I enjoy reading some of the political pundit-type blogs, and I wish sometimes that I had the time, the wit, the political savvy, the deft familiarity with the issues needed to write such illuminating analyses of some of the most pressing public issues. Tonight I was reading through a letter sent to me by my Congressional Representative, Rep. John Carter (R), in response to a "canned" plea I had sent to him via the Humane Society's website to advocate for an end to the slaughtering of horses for human consumption in the U.S. I found his letter back to be somewhat trite and condescending as he explained to me his position that "property interests" over-rode the humanitarian concerns for the welfare of horses.
I wrote him a brief reply thanking him for his response and noting my satisfaction that the measure had passed in spite of his opposition, and letting him know simply that I disagreed with his assessment of the legislation concerned. As I was preparing my email reply, it occured to me that maybe there's an opportunity here. I have recently moved into Williamson County, although I am still within the Austin city limits. The political demographics of Williamson County are changing rapidly - with our household being a case in point. Every single elected legislative representative for my address, at both the state and federal houses, is a Republican. Not that there's anything wrong with that - some of my closest friends have been Republicans and they're all fine people ( ;-P).
I also poked around the site for www.congress.org, a website dedicated to supporting public involvement in the legislative process. They have a very interesting tool there where they display recent emails sent to congressional leaders via their site (they obtain the author's permission prior to publishing). I read the two that were flagged as coming from Texas, and found them to be full of threats (capitalized reminders that the legislator in question works for the author and they can just as easily see them out of office at the next opportunity), racial slurs (the phrase "wet backs" figured prominently), poor grammar, and one even appeared to have cut and pasted the "please write your representative now" language from an advocacy email and sent it to his representative under a title referring to a Senate vote and completely different issue. Just kooky.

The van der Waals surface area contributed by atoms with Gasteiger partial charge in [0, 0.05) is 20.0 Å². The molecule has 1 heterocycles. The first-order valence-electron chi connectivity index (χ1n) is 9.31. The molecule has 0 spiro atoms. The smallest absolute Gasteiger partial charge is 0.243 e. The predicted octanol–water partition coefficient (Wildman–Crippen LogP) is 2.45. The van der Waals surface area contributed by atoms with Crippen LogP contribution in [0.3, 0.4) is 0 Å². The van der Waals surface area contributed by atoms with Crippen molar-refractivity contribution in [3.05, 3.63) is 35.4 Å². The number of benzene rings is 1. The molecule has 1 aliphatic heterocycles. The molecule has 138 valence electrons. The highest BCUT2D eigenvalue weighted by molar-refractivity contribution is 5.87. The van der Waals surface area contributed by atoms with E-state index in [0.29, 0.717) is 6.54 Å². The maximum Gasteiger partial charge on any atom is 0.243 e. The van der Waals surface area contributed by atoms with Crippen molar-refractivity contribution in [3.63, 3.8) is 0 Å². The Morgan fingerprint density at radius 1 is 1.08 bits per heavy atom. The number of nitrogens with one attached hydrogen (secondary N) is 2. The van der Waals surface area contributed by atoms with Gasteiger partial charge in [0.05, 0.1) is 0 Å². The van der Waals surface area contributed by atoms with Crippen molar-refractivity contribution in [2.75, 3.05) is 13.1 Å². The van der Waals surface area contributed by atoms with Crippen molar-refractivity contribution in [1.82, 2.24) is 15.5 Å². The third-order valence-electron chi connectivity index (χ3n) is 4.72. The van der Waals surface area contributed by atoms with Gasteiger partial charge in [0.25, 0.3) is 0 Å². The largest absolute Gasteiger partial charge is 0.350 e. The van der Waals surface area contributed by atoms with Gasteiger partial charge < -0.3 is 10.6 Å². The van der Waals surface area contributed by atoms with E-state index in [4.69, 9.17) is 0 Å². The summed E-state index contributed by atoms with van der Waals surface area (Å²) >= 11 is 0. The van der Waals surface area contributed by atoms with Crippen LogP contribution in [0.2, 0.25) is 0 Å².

So anyway, I thought it might be a good exercise for me, and maybe helpful for my neighbors if anyone actually reads this blog (Bueller....? Bueller....?) to specifically follow the votes and actions of my own legislators and publish what I learn via my blog. September 2007 is a lousy time to begin this undertaking, but hey - baby steps. The Texas Lege won't be back in regular session until 2009, and I'm not sure now how much longer Congress will remain in session - or have they already gone home? See? Huge learning curve over here.